They dig out shallower seams and inject steam underground to liquefy and pump out the deeper sands. Heating the water and processing the crude bitumen -- a heavy, viscous oil -- produces carbon dioxide, a greenhouse gas that is linked to global warming. The oil sands mines have become the largest contributor to Canada's increase in greenhouse gas emissions, according to Pembina's research.
"If you grow production of the oil sands, you are going to grow greenhouse emissions," Ruigrok said.
The oil companies are mulling ways to capture and bury carbon dioxide. Environmentalists want the companies to offset their greenhouse emissions by paying for conservation or alternative energy programs; Shell Canada has agreed to fund such programs to compensate for part of its carbon emissions. But oil company executives say that if their production is curbed, the world will buy the oil from worse polluters.
"If we chose not to develop the resource, there would still be oil produced elsewhere in the world," Gordon Lambert, a senior vice president of Suncor Energy, said in an interview from Calgary.
Critics also question the wisdom of using natural gas to heat and upgrade the oil sands. "We are taking a cleaner energy source and turning it into something that produces a lot of emissions when you produce it and when you burn it," said Dale Marshall, a climate change policy analyst with the David Suzuki Foundation in Ottawa.
Those processes are "putting unacceptable pressure on the environment," said Julia Langer, director of the global threats program of World Wildlife Fund-Canada in Toronto.
They point to threats to the Athabasca River, which flows like an azure ribbon from the Columbia Icefield in the Rocky Mountains. It tumbles through cool evergreen forests, wends through Alberta and finally joins the Peace River near Saskatchewan to form a teeming delta that is a major North American intersection for migrating birds.
Mining operations have been permitted to take twice the amount of water from the river than is used annually by Calgary, a city of 1 million people, according to Pembina. The group's report predicts that the oil sands mines will increase withdrawals by 50 percent in the next six years.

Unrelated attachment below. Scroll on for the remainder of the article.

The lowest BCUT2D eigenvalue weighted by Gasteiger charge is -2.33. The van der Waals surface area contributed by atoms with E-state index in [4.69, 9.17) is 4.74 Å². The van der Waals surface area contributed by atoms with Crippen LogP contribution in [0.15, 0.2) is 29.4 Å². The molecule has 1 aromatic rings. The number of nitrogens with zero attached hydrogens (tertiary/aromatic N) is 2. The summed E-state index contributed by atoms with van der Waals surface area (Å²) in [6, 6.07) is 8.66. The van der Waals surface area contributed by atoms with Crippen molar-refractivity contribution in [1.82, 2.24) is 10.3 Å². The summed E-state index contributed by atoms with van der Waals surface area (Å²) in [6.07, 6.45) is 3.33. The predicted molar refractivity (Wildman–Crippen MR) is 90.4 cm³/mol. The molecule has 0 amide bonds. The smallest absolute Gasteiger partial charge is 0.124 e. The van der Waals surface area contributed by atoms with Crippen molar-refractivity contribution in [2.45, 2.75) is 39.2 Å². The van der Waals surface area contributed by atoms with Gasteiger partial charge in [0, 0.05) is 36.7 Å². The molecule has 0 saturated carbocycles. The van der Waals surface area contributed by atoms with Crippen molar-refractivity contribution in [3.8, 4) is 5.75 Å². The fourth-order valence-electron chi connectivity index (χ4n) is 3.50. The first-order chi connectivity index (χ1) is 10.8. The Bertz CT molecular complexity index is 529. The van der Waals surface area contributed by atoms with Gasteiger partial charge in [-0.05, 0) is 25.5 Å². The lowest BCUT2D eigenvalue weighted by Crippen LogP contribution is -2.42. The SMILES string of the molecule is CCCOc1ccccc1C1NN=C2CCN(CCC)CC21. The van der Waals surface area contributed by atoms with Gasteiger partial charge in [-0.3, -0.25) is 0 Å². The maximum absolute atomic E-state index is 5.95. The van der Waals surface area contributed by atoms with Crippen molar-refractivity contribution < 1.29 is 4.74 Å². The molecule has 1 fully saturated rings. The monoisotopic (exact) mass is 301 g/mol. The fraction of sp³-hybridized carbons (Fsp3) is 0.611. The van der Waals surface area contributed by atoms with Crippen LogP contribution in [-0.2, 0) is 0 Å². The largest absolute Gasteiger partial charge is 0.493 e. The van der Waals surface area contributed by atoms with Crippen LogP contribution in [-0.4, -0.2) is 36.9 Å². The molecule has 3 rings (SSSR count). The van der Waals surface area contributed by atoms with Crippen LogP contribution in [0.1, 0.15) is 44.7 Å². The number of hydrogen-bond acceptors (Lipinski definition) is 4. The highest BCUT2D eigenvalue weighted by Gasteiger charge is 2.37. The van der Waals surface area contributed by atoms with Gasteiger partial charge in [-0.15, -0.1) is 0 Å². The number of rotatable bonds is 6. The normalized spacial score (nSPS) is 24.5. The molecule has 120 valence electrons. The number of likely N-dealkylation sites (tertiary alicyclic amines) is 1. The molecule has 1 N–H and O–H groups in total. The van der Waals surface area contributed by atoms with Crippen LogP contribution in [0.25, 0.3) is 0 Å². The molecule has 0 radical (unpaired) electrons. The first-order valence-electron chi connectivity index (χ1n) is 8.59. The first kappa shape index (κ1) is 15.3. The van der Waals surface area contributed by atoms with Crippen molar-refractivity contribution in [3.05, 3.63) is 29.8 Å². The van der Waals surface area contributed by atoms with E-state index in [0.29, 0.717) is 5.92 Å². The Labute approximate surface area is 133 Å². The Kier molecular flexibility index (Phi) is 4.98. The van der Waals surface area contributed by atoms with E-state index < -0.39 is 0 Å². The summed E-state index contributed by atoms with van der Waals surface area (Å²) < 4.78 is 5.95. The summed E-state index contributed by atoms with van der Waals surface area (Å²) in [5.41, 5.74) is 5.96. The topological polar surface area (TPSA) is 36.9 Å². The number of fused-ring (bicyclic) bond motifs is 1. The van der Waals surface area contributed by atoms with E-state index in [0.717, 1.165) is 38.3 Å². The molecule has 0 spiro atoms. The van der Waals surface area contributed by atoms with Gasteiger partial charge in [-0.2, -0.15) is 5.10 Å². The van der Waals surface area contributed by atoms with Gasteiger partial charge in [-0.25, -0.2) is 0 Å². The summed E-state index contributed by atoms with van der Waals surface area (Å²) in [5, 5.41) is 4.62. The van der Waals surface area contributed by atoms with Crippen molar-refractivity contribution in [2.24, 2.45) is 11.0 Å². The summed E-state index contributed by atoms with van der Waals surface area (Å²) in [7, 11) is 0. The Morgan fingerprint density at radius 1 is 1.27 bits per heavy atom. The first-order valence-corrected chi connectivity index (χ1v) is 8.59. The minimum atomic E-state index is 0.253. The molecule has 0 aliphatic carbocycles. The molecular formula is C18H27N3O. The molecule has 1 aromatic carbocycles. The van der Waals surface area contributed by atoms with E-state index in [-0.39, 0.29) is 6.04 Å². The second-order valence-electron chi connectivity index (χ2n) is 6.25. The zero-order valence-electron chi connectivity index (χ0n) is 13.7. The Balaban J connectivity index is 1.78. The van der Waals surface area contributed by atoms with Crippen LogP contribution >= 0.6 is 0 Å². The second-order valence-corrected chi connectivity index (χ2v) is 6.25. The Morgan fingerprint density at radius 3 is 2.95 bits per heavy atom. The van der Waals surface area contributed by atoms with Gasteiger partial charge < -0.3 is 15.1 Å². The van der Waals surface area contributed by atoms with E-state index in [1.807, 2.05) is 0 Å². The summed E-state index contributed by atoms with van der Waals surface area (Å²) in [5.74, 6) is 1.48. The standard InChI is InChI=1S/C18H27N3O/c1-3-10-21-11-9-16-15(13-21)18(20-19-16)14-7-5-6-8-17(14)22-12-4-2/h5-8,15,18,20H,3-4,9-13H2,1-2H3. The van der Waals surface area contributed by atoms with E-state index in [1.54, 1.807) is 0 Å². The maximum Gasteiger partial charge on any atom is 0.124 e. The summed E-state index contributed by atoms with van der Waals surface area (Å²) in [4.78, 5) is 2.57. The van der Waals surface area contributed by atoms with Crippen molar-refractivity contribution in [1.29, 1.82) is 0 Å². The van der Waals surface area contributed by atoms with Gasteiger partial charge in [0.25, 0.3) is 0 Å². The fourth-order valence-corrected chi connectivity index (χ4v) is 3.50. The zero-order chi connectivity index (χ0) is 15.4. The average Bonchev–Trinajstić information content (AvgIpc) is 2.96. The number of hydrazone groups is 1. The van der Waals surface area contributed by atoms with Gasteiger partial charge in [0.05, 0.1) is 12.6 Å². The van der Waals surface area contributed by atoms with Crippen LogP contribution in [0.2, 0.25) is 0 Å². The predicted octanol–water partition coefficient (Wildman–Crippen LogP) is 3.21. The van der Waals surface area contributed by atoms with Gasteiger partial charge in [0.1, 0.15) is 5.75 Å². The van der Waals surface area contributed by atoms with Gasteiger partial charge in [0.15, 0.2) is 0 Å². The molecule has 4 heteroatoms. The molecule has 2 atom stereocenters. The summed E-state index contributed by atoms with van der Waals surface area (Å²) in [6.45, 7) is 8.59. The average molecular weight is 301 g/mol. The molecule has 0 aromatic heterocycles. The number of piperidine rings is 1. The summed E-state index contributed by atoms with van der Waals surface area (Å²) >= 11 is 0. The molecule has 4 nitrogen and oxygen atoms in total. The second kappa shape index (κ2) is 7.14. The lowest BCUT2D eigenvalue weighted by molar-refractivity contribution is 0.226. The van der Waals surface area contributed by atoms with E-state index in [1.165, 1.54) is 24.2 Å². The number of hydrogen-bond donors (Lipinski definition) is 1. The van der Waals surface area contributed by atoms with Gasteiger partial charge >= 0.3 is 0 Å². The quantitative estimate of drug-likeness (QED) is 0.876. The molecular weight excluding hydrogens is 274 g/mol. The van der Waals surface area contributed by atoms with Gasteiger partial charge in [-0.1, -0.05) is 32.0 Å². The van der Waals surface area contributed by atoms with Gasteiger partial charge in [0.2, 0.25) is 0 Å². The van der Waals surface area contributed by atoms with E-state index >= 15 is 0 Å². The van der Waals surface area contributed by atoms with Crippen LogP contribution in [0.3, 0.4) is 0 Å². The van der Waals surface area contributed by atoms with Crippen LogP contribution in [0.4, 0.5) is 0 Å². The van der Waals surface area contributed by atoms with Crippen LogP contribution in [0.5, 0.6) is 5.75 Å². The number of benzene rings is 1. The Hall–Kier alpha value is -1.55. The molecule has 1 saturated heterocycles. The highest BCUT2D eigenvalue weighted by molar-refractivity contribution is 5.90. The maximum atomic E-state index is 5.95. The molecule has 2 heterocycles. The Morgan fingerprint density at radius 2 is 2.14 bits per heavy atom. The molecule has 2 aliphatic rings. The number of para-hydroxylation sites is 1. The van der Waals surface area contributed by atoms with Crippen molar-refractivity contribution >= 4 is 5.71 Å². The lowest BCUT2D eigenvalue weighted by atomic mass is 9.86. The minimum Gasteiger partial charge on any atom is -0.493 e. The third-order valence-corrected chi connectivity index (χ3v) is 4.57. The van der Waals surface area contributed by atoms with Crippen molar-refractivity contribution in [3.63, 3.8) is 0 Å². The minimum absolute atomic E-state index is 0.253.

Native communities on the river say that further reductions in the low winter flows will make the river unhealthy and that the northern pike, walleye and burbot may not survive. And they believe the waters have been contaminated by someone. Native residents of Fort Chipewyan, a village of 1,200 on the shores of Lake Athabasca, have experienced abnormally high rates of rare cancers. Federal and provincial medical investigators are trying to determine the cause.
Industry officials say they do not pollute the river, and instead reuse the water they take as often as 17 times. The leftover emerges as a black, foul liquid collected in tailing ponds. The ponds have grown; one dam is among the largest in the world. The mining companies must fire off propane cannons to scare away migrating birds from the toxic waters.
Industry officials say they are confident they will find a way to cap the ponds and solve the other problems. "I don't think there is a silver bullet that is the single answer," said Greg Stringham, vice president of the Calgary-based Canadian Association of Petroleum Producers. "But there are five or six technologies that are promising."
The mines are being carved out of Canada's vast Boreal forest, a continental swath of timber and wetlands that ecologists say helps reduce global warming.
From her 25-foot-high perch in the driver's cabin of a Caterpillar 797, the world's largest truck, Michelle Noer acknowledges that the landscape of Syncrude's Aurora pit mine "looks pretty rough right now.
"If we just dug it up, I probably wouldn't be able to do it," said Noer, 37, who came from lush wine country in British Columbia for the work and high pay. "But we do reclaim it. And we do need the oil."
One of the early Syncrude mining sites to be reclaimed now boasts 40-foot jack pine and spruce trees and sings with the call of songbirds that flit over hiking trails. "Beware of the Wildlife," a sign warns.
"It doesn't look bad. But it certainly isn't Boreal forest," said Pembina's Woynillowicz. "We have to wait and see if this ecosystem they have put back actually is going to be sustainable."